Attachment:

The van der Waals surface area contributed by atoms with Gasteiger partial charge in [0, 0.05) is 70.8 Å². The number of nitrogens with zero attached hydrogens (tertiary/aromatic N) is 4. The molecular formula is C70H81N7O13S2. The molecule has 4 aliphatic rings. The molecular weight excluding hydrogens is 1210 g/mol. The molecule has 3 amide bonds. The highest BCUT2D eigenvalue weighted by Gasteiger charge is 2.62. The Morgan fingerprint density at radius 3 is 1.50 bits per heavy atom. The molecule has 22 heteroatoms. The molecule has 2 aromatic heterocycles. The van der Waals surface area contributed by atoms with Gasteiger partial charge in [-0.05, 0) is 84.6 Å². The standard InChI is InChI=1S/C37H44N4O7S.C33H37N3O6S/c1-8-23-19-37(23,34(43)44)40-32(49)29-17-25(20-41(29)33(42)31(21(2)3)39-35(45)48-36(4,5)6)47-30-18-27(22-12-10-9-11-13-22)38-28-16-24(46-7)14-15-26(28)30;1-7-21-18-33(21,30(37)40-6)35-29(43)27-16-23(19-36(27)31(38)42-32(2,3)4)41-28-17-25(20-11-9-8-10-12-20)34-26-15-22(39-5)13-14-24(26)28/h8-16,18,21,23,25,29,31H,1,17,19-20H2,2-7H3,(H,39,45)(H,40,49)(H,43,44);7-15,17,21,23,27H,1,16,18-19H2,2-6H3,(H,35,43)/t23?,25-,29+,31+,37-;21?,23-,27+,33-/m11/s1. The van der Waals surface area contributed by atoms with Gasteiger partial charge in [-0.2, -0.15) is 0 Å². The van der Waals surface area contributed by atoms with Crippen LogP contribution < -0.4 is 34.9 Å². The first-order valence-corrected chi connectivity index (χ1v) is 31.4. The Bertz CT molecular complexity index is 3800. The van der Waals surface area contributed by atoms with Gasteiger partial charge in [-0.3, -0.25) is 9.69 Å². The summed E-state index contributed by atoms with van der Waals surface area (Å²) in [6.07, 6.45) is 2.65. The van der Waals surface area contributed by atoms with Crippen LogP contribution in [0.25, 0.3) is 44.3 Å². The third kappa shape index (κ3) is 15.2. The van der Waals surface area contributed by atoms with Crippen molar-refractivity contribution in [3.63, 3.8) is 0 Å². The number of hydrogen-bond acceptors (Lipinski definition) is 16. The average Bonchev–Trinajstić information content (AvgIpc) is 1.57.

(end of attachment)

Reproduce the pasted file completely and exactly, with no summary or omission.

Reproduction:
The van der Waals surface area contributed by atoms with Gasteiger partial charge in [0, 0.05) is 70.8 Å². The number of nitrogens with zero attached hydrogens (tertiary/aromatic N) is 4. The molecular formula is C70H81N7O13S2. The molecule has 4 aliphatic rings. The molecular weight excluding hydrogens is 1210 g/mol. The molecule has 3 amide bonds. The highest BCUT2D eigenvalue weighted by Gasteiger charge is 2.62. The Morgan fingerprint density at radius 3 is 1.50 bits per heavy atom. The molecule has 22 heteroatoms. The molecule has 2 aromatic heterocycles. The van der Waals surface area contributed by atoms with Gasteiger partial charge in [-0.05, 0) is 84.6 Å². The standard InChI is InChI=1S/C37H44N4O7S.C33H37N3O6S/c1-8-23-19-37(23,34(43)44)40-32(49)29-17-25(20-41(29)33(42)31(21(2)3)39-35(45)48-36(4,5)6)47-30-18-27(22-12-10-9-11-13-22)38-28-16-24(46-7)14-15-26(28)30;1-7-21-18-33(21,30(37)40-6)35-29(43)27-16-23(19-36(27)31(38)42-32(2,3)4)41-28-17-25(20-11-9-8-10-12-20)34-26-15-22(39-5)13-14-24(26)28/h8-16,18,21,23,25,29,31H,1,17,19-20H2,2-7H3,(H,39,45)(H,40,49)(H,43,44);7-15,17,21,23,27H,1,16,18-19H2,2-6H3,(H,35,43)/t23?,25-,29+,31+,37-;21?,23-,27+,33-/m11/s1. The van der Waals surface area contributed by atoms with Gasteiger partial charge in [-0.2, -0.15) is 0 Å². The van der Waals surface area contributed by atoms with Crippen LogP contribution < -0.4 is 34.9 Å². The first-order valence-corrected chi connectivity index (χ1v) is 31.4. The Bertz CT molecular complexity index is 3800. The van der Waals surface area contributed by atoms with Gasteiger partial charge in [-0.3, -0.25) is 9.69 Å². The summed E-state index contributed by atoms with van der Waals surface area (Å²) in [6.07, 6.45) is 2.65. The van der Waals surface area contributed by atoms with Crippen LogP contribution in [0.25, 0.3) is 44.3 Å². The third kappa shape index (κ3) is 15.2. The van der Waals surface area contributed by atoms with Crippen molar-refractivity contribution in [3.63, 3.8) is 0 Å². The number of hydrogen-bond acceptors (Lipinski definition) is 16. The average Bonchev–Trinajstić information content (AvgIpc) is 1.57.